Delhi, in Thy Name – Adrija Rowchoudhury: Book Review by Asha Seth

Author: Adrija Rowchoudhury | Genre: Non-fiction | Pages: 295 | Publisher: Rupa Publications

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To tell us the story of Delhi, journalist Adrija Roychowdhury takes a deep dive into the legends behind the names of its many streets. Delhi, in Thy Name is a compelling account of the many emotions, aspirations, desires, identities, histories and memories that went behind the naming of places in the national capital of India.

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When you’ve loved a city as long as you’ve known it, you can’t help it but unearth everything there is to know about it. Needless to say, its history allures you the most. Delhi has always been that city for me and I haven’t been able to read enough on it. The more I read, the more I craved. So when I came across Adrija Rowchoudhury’s ‘Delhi, in Thy Name’, I knew I was going to pick it up soon. And I did.

This book is the journalist-turned-author Adrija Roychowdhury’s debut novel excavating the history behind the capital’s famous localities and streets. In a very short span of time, you get to learn almost everything of importance of some of the famous places nestled in the city. Written with a flair that only a local could display, the book delves right at the heart of what was, why, and the now of the places she’s chosen to shed light on – from a historical lens.

Right from the uber-striking Chandni Chowk to the bustling Connaught Place, Shaheen Bagh to Saket, and Chittranjan Park to Pamposh Enclave. A detailed glimpse of the places has been allowed through the author’s passionate observation and smart knowledge of the subject, unveiling the era, the kings or emperors, and the period the places were named, and the stories behind it. She herself belongs to the capital city and has seen it better than most. As she says, it is impossible to not hear the echoes of a traumatic past left behind by the tragic partition, no matter which lane you take or soul you talk to. And as harrowing as that sounds, it stands true that everyone and everything is dyed in the colors of the past and still wear it either with pride or pain, but won’t be bereaved of it, and that much is evident from the very many life snippets she has captured in her book.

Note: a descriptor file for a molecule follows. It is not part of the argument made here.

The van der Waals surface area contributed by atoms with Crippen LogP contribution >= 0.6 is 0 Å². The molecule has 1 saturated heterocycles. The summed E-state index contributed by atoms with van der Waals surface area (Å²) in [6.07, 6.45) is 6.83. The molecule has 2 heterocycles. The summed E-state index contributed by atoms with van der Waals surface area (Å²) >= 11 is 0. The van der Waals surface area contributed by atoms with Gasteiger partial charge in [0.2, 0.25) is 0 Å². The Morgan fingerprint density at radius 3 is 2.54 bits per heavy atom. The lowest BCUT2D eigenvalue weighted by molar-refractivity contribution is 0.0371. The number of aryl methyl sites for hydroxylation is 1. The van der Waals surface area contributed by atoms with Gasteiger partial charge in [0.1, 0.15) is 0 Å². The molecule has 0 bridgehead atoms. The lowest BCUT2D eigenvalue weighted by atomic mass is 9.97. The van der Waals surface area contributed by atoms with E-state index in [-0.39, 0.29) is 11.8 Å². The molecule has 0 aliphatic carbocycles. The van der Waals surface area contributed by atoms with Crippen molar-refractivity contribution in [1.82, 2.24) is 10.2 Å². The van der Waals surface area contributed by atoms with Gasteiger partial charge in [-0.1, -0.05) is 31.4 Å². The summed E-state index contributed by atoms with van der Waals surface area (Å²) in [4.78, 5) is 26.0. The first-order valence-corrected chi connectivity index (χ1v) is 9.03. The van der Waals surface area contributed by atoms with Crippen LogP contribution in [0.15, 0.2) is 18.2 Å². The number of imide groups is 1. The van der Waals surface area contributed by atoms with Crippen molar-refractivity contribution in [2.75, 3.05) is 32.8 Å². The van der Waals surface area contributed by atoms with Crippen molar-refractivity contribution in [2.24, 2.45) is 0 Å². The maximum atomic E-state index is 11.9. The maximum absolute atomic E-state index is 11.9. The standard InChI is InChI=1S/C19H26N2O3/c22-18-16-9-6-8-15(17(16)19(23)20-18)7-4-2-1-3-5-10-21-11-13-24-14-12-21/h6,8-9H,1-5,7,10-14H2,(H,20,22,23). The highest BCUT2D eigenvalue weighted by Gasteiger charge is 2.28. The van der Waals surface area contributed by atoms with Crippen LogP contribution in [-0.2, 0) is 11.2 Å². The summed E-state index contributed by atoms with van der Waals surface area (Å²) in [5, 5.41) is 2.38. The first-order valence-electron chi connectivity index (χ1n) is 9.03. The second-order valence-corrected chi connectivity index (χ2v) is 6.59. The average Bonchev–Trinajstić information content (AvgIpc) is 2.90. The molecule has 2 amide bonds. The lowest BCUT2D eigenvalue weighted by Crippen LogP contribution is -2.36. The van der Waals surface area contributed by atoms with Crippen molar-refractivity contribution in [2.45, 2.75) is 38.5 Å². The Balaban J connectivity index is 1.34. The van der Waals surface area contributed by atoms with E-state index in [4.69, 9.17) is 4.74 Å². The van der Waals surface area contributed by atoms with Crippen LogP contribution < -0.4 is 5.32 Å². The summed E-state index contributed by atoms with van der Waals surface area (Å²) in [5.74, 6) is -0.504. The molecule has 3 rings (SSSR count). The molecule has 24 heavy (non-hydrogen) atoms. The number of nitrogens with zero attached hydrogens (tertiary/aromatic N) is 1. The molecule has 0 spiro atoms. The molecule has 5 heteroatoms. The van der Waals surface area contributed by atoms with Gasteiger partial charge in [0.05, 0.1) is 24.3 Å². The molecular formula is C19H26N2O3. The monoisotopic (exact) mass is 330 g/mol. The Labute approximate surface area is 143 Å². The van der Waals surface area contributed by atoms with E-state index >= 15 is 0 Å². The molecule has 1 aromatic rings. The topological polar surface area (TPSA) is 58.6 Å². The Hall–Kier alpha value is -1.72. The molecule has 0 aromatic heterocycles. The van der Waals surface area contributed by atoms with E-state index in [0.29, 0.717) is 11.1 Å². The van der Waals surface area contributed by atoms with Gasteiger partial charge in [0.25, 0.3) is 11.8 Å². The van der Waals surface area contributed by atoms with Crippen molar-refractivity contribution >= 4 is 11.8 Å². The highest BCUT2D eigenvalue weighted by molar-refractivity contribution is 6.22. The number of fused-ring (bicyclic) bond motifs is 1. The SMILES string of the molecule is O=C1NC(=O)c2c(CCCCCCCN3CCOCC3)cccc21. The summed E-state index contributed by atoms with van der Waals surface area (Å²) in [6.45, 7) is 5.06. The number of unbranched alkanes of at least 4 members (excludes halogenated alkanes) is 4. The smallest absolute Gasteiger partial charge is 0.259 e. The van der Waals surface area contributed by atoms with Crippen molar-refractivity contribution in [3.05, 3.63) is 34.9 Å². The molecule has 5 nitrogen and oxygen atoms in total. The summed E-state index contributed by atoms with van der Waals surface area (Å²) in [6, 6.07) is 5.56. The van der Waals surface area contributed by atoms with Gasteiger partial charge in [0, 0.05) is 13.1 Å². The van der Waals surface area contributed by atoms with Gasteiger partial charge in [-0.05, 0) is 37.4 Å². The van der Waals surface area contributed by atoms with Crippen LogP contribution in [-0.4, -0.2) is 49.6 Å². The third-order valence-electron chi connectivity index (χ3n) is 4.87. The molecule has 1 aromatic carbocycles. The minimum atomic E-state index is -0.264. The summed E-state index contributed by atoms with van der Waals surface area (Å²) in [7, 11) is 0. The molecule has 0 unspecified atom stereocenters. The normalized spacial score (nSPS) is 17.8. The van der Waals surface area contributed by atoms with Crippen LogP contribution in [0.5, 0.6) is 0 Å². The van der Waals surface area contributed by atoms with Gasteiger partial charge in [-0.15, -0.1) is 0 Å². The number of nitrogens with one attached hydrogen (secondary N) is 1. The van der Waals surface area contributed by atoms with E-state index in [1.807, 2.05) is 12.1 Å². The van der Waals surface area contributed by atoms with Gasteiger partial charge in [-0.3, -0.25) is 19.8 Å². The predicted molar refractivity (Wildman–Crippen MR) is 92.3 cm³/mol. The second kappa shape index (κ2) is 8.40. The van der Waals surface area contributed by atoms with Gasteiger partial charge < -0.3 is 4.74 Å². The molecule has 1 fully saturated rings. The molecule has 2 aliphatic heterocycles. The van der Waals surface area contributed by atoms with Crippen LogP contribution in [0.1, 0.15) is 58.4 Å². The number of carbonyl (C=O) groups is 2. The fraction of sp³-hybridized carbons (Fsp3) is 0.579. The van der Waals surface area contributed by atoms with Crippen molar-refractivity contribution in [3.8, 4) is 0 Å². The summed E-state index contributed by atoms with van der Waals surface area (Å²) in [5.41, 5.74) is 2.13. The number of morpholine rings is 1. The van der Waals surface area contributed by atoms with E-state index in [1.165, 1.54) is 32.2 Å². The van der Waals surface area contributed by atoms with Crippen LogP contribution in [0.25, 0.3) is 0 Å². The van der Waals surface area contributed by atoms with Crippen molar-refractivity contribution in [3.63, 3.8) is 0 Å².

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The book is well-researched, even well-written and one does feel the past peeling off layers as you traverse through its pages. It’s an admirable attempt to lay bare what lies underneath the skin of a city that has been much exploited through all of world history and how! But the reader remains unsatisfied as apart from the six neighborhoods covered, most of the places have been left out without a mention. I would’ve loved to read more about Hauz Khas, Old Delhi, and certain places of passion and poise.

Exhaustively researched and passionately told, the book is an attempt to decode what the act of naming and renaming means both to those in power and to those being governed. The book provides a key to Delhi, opening its doors to the readers in the very way that the city likes to think of itself—as alluring, energetic, infuriating, lyrical, nostalgic, frustrating, unforgettable, magical. Recommended for all ages; especially, travel enthusiasts and history buffs .

Have you read ‘Delhi, in Thy Name’? Do share your thoughts in the comments below.

Happy reading till we meet next. Until then, carpe diem!